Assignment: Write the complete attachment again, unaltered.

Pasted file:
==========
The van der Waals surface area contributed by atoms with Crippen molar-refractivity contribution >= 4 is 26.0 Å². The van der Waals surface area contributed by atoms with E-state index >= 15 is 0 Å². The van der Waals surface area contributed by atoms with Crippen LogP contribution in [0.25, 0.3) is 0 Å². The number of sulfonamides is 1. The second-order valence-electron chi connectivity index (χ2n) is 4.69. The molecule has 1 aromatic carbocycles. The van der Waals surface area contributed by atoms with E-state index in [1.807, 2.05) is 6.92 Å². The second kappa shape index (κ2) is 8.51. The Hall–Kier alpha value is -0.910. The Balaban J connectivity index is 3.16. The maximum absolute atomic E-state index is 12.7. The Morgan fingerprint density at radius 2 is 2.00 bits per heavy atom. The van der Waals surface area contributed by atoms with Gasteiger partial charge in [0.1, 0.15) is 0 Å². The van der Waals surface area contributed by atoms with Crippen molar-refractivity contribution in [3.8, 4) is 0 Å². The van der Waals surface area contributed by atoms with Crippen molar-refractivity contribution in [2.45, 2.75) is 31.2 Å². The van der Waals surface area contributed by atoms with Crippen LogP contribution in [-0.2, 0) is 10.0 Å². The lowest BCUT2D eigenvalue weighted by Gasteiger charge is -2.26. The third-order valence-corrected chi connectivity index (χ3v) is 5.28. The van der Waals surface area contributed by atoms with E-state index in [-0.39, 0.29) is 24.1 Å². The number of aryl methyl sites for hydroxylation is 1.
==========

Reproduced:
The van der Waals surface area contributed by atoms with Crippen molar-refractivity contribution >= 4 is 26.0 Å². The van der Waals surface area contributed by atoms with E-state index >= 15 is 0 Å². The van der Waals surface area contributed by atoms with Crippen LogP contribution in [0.25, 0.3) is 0 Å². The number of sulfonamides is 1. The second-order valence-electron chi connectivity index (χ2n) is 4.69. The molecule has 1 aromatic carbocycles. The van der Waals surface area contributed by atoms with E-state index in [1.807, 2.05) is 6.92 Å². The second kappa shape index (κ2) is 8.51. The Hall–Kier alpha value is -0.910. The Balaban J connectivity index is 3.16. The maximum absolute atomic E-state index is 12.7. The Morgan fingerprint density at radius 2 is 2.00 bits per heavy atom. The van der Waals surface area contributed by atoms with Gasteiger partial charge in [0.1, 0.15) is 0 Å². The van der Waals surface area contributed by atoms with Crippen molar-refractivity contribution in [3.8, 4) is 0 Å². The van der Waals surface area contributed by atoms with Crippen molar-refractivity contribution in [2.45, 2.75) is 31.2 Å². The van der Waals surface area contributed by atoms with Crippen LogP contribution in [-0.2, 0) is 10.0 Å². The lowest BCUT2D eigenvalue weighted by Gasteiger charge is -2.26. The third-order valence-corrected chi connectivity index (χ3v) is 5.28. The van der Waals surface area contributed by atoms with E-state index in [-0.39, 0.29) is 24.1 Å². The number of aryl methyl sites for hydroxylation is 1.